Former U.S. attorney tabbed as interim Manchester solicitor
By PAUL FEELY New Hampshire Union Leader
Former U.S. Attorney Emily Gray Rice listens to a reporter's question after she was introduced as the interim city solicitor at City Hall in Manchester on Monday. (DAVID LANE/UNION LEADER)
MANCHESTER — Former U.S. Attorney Emily Gray Rice, Manchester’s new interim city solicitor, has a promise for victims of domestic violence with concerns over how their cases were handled in the past.
Justice will be served.
“We are going to handle our domestic violence docket in a victim-centered and trauma-informed manner,” said Rice. “All of the cases, past and present, will be reviewed by me and we will vigorously process as many of those cases as the law allows.”
Rice was introduced as Manchester’s new interim city solicitor Monday at City Hall, 10 days after veteran solicitor Tom Clark abruptly resigned as New Hampshire Attorney General Gordon MacDonald detailed his office’s review of the decisions made by one of Clark’s prosecutors in many cases involving domestic assault or abuse.
Mayor Ted Gatsas announced the nomination Monday in a letter to city aldermen, asking them to support Rice during a phone poll to allow her to take over immediately rather than wait for the next board meeting on July 18.
Gatsas said having a candidate of Rice’s caliber is a great opportunity for the city.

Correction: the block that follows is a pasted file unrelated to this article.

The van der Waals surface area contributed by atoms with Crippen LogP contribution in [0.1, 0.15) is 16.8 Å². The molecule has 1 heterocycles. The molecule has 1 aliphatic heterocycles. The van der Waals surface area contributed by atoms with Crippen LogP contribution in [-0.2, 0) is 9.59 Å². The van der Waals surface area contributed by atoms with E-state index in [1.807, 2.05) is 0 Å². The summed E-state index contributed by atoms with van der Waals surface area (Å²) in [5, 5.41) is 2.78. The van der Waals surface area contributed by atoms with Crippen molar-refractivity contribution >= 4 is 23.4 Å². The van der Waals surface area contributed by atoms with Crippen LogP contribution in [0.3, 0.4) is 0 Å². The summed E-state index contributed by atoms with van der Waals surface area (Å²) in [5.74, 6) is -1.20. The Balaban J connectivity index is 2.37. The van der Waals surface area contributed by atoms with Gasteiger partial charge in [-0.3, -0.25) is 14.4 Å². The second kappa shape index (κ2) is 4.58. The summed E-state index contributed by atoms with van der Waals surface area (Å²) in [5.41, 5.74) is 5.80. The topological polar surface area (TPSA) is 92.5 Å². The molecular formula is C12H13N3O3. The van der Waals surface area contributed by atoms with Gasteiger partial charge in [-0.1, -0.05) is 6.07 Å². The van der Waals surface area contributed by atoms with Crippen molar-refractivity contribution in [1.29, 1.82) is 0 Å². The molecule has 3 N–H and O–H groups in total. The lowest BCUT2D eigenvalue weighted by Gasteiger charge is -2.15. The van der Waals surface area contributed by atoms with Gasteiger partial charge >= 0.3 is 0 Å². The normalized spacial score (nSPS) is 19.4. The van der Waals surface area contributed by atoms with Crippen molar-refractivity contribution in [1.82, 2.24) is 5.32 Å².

“Attorney Rice comes with impeccable credentials, having served most recently as the U.S. Attorney for the New Hampshire District,” said Gatsas. “She has the prosecutorial and management experience Manchester needs to lead the transition of the City Solicitor’s Office. We have some hard work ahead of us, but I know the person I’ve selected is going to rise to the occasion and make sure the victims are served and justice prevails in the city of Manchester. She is the right person for the job.”
“The Board of Aldermen take the attorney general’s letters and findings very seriously,” said board chairman Pat Long of Ward 3. “I have full confidence in Attorney Rice to get the solicitor’s office back to where it needs to be, and I want to reach out to the victims and the citizens of Manchester and let them know that justice will be served, and the city of Manchester and the Board of Mayor and Aldermen are behind them.”
Rice’s nomination was confirmed by city aldermen on a unanimous 12-0 vote via a phone poll conducted Monday morning, with Ward 12 Alderman Keith Hirschmann abstaining. Alderman At Large Joseph Kelly Levasseur could not be reached during the phone poll.
“I did not vote for her immediate appointment because I felt I should be able to interview her first, especially whether or not an elected official can vote for their sons, daughters, siblings or spouses,” said Levasseur. “I have so many questions because I don’t believe now that she’s hired this will ever be posted, and I think this job should be posted.”